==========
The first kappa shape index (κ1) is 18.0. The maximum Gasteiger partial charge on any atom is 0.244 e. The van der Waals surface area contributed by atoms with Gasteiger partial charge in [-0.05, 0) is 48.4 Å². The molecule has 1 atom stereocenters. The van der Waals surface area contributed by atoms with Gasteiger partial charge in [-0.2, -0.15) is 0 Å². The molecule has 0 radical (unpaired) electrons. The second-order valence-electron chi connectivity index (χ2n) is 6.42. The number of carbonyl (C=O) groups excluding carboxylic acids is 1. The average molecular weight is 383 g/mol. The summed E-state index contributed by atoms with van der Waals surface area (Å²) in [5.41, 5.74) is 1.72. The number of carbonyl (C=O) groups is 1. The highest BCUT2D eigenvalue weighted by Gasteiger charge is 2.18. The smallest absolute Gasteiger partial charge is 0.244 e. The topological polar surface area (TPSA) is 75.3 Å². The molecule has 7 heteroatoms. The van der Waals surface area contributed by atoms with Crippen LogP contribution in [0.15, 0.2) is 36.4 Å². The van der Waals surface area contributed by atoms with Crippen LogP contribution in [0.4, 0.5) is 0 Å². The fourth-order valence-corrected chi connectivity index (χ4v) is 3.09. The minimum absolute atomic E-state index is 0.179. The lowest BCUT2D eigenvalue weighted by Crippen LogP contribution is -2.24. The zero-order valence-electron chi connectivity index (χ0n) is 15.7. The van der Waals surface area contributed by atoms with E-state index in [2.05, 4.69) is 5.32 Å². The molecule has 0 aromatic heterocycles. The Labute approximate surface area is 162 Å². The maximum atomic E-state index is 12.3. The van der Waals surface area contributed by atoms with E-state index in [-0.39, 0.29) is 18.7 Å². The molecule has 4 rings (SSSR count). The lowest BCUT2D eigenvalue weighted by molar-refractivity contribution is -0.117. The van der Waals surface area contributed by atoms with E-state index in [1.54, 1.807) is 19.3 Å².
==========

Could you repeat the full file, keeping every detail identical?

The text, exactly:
The first kappa shape index (κ1) is 18.0. The maximum Gasteiger partial charge on any atom is 0.244 e. The van der Waals surface area contributed by atoms with Gasteiger partial charge in [-0.05, 0) is 48.4 Å². The molecule has 1 atom stereocenters. The van der Waals surface area contributed by atoms with Gasteiger partial charge in [-0.2, -0.15) is 0 Å². The molecule has 0 radical (unpaired) electrons. The second-order valence-electron chi connectivity index (χ2n) is 6.42. The number of carbonyl (C=O) groups excluding carboxylic acids is 1. The average molecular weight is 383 g/mol. The summed E-state index contributed by atoms with van der Waals surface area (Å²) in [5.41, 5.74) is 1.72. The number of carbonyl (C=O) groups is 1. The highest BCUT2D eigenvalue weighted by Gasteiger charge is 2.18. The smallest absolute Gasteiger partial charge is 0.244 e. The topological polar surface area (TPSA) is 75.3 Å². The molecule has 7 heteroatoms. The van der Waals surface area contributed by atoms with Crippen LogP contribution in [0.15, 0.2) is 36.4 Å². The van der Waals surface area contributed by atoms with Crippen LogP contribution in [0.4, 0.5) is 0 Å². The fourth-order valence-corrected chi connectivity index (χ4v) is 3.09. The minimum absolute atomic E-state index is 0.179. The lowest BCUT2D eigenvalue weighted by Crippen LogP contribution is -2.24. The zero-order valence-electron chi connectivity index (χ0n) is 15.7. The van der Waals surface area contributed by atoms with E-state index in [2.05, 4.69) is 5.32 Å². The molecule has 0 aromatic heterocycles. The Labute approximate surface area is 162 Å². The maximum atomic E-state index is 12.3. The van der Waals surface area contributed by atoms with E-state index in [-0.39, 0.29) is 18.7 Å². The molecule has 4 rings (SSSR count). The lowest BCUT2D eigenvalue weighted by molar-refractivity contribution is -0.117. The van der Waals surface area contributed by atoms with E-state index in [1.54, 1.807) is 19.3 Å².